The biggest advantage for the USA comes in the crease. Although none may be considered the best tendy in the games, all are in the conversation, giving the US arguably the strongest, most stable goaltending trio from top-to-bottom. Jonathan Quick, who in recent years has solidified himself as one of the NHL’s top goalies; Ryan Miller, the tournament’s reigning MVP and Jimmy Howard the backstop for perennial playoff contender Detroit. Our feeling is the round robin will see all 3 goalies get a shot, with coach Dan Bylsma riding the hot hand through the knockout rounds.

Team Russia

Another potential contender for this year’s Olympic hockey is host Team Russia. Russians will be proud to know they have already one the gold medal for team with the most ‘Alex’s’ coming in with a staggering eight of them – that’s gotta be a coach’s nightmare.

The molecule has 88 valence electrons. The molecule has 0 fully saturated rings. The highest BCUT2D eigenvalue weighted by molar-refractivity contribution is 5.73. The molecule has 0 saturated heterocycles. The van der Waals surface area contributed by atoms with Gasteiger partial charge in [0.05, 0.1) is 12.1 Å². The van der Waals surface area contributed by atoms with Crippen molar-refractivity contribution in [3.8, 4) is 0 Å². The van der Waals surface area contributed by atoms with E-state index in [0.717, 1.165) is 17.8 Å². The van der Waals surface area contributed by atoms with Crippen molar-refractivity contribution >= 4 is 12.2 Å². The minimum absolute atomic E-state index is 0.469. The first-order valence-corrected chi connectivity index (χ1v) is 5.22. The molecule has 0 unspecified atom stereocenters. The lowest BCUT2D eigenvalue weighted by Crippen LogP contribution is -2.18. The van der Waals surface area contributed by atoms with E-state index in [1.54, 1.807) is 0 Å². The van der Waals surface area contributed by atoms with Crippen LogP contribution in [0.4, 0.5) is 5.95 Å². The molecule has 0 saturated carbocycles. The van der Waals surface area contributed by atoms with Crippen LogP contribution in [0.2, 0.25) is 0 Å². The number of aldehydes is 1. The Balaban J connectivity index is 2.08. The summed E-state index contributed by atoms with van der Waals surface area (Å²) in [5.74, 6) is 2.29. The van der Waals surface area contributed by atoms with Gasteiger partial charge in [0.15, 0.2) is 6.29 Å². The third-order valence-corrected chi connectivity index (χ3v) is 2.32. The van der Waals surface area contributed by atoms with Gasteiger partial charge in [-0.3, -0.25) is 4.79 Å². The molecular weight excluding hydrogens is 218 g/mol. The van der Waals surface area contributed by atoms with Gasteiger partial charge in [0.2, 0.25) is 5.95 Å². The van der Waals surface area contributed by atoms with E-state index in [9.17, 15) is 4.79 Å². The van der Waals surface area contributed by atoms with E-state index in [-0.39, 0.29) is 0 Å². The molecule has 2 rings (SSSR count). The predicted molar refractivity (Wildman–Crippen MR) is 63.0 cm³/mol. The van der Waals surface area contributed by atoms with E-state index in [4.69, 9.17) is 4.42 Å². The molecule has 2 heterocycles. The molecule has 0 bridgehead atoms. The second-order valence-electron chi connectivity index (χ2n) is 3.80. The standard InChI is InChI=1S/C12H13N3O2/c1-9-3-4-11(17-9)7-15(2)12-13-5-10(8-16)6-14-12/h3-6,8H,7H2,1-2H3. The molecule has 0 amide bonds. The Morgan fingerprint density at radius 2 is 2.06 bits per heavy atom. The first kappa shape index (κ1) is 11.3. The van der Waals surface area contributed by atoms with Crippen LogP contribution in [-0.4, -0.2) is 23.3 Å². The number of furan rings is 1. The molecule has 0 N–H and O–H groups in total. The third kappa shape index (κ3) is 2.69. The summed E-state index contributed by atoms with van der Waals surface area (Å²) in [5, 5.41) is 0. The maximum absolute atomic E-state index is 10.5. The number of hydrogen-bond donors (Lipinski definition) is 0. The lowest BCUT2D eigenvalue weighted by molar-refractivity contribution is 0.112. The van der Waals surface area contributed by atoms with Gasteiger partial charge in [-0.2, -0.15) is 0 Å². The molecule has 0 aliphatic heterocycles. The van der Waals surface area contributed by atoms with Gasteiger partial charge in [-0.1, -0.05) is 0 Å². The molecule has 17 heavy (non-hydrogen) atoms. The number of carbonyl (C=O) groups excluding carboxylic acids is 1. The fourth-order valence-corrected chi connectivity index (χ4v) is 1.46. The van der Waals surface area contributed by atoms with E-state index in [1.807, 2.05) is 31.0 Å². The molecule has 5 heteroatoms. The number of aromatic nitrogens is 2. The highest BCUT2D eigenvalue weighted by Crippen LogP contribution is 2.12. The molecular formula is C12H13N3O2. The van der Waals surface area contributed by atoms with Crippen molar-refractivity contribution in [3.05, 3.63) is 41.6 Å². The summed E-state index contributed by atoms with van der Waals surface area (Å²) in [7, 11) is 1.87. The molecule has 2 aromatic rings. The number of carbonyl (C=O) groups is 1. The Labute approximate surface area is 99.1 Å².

Long known as a highly skilled team, this iteration will be no different. Led by captain Pavel Datsyuk, arguably the best offensive and defensive forward on the planet. Datsyuk’s Olympics looked to be in jeopardy due to injury, but he’s now practicing with the team in Sochi, so it seems unlikely he will sit out. Add to that Alex Ovechkin, Alex Semin, Vlad Tarasenko and Evgeni Malkin and you have a pretty explosive offense with those players alone. Oh yeah, did you forget about former NHL star Ilya Kovalchuk? He’ll be back on the world’s hockey radar for the first time since ‘retiring’ from the league and opting to play in the KHL. For being a quick, skilled team up front, they sure can play physical on the back end. Guy’s like Slava Voynov, Alexei Yemelin and Fedor Tyutin can certainly throw the body and bring some edge to Russia’s game.